Cloak and Dagger: Henry Thomas’s OTHER 80s classic

While E.T. is definetely Henry Thomas’s most remembered 80s movie, he made another great flick in 1984 called Cloak and Dagger.

Last Updated on April 30, 2024

If you were a kid growing up in the ’80s, one thing was true. Video games were the spawn of Satan. Okay, we know that isn’t true. But our parents? Adults were terrified of your Atari and your Nintendo, and filmmakers made all sorts of movies that painted games in a negative light. In WarGames a nuclear war was damn near started! While there were plenty of films that understood the imagination and the creative spirit that video games could foster, such as Tron and The Last Starfighter for examples, there’s also a film such as Cloak & Dagger, which goes to some really dark territory to teach  a lesson to kids that, honestly, everyone could stand to learn.

Cloak and Dagger starred Henry Thomas. Y’know, the E.T. kid (who we recently profiled on WTF Happened to this Celeb), who grew up to become the Suicide Kings dude and the Midnight Mass guy. He plays 11-year-old Davey, a lonely kid who retreats from his troubled life into an espionage video game called Cloak & Dagger. His father Hal is a military man who is gone for long stretches, and his mom is dead. So Davey is all alone most of the time. A true latchkey kid, his only real friend is his imaginary pal Jack Flack, an American spy who, like Davey’s father, is played by the great comedian Dabney Coleman.

The decision to have Coleman pull double-duty on Cloak & Dagger was genius, for reasons that become clear later. The unkillable, unflappable Jack Flack manifests in the real world, which is convenient timing. Helping out a local video game dude, and look at this dude and what a stereotypical dork he resembles, Davey and his nosey neighbor friend Kim witness and FBI agent’s murder. But before the guy dies, he hands them a Cloak & Dagger game with a secret microchip in it that others are willing to kill for. And kill they do, because people die all over the place in this grim grim adventure for kids. Starting with that poor video game dude, who was never given the chance to evolve past his stereotypical looks.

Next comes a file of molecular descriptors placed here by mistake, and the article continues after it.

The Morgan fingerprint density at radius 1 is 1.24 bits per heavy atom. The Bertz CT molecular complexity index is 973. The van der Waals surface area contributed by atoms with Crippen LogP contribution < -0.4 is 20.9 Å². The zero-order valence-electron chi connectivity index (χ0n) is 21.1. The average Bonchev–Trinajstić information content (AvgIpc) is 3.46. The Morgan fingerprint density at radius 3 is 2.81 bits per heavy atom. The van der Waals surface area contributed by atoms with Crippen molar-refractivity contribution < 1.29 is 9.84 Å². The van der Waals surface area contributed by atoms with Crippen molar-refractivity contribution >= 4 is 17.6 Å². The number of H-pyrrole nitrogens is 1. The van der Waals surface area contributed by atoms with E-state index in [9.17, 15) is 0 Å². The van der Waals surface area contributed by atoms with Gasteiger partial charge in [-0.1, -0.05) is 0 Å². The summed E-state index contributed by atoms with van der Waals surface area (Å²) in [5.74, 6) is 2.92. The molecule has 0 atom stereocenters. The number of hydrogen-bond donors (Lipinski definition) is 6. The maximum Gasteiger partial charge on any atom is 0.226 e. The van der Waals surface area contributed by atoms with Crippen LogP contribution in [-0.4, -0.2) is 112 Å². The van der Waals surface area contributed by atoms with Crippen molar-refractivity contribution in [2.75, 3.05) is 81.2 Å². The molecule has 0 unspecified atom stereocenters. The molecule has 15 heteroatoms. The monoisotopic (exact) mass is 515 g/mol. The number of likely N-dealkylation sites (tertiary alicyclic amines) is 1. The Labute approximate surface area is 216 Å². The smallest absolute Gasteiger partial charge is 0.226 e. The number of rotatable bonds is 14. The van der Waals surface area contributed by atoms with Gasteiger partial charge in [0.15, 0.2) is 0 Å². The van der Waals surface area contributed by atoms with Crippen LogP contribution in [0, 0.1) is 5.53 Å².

But others die, too. And that’s sorta the point, because it’s Jack, supposed hero, who drags Davey into being just as violent as he is. Cloak & Dagger has all of the trappings of a fanciful spy movie for kids, but it’s actually a lot smarter than that. Jack tries to get Davey to be just as violent as he is. But Davey’s a good kid. His gun is a water pistol and he uses a baseball as a grenade, for Pete’s sake. But after Jack tricks him into killing one bad guy, it begins to dawn on the kid that hey, this violence stuff kinda sucks! He begins to understand that all of the make-believe violence of his video games is actually quite horrific in real life. And that part of being an adult is learning to find other solutions to problems. Crucial to Davey’s understanding is who the real heroes are. Jack Flack is admittedly dashing and funny and every kid’s dream idea of a hero, but it’s his father, a hard-working military guy who works hard to take care of his family, is what a true hero looks like.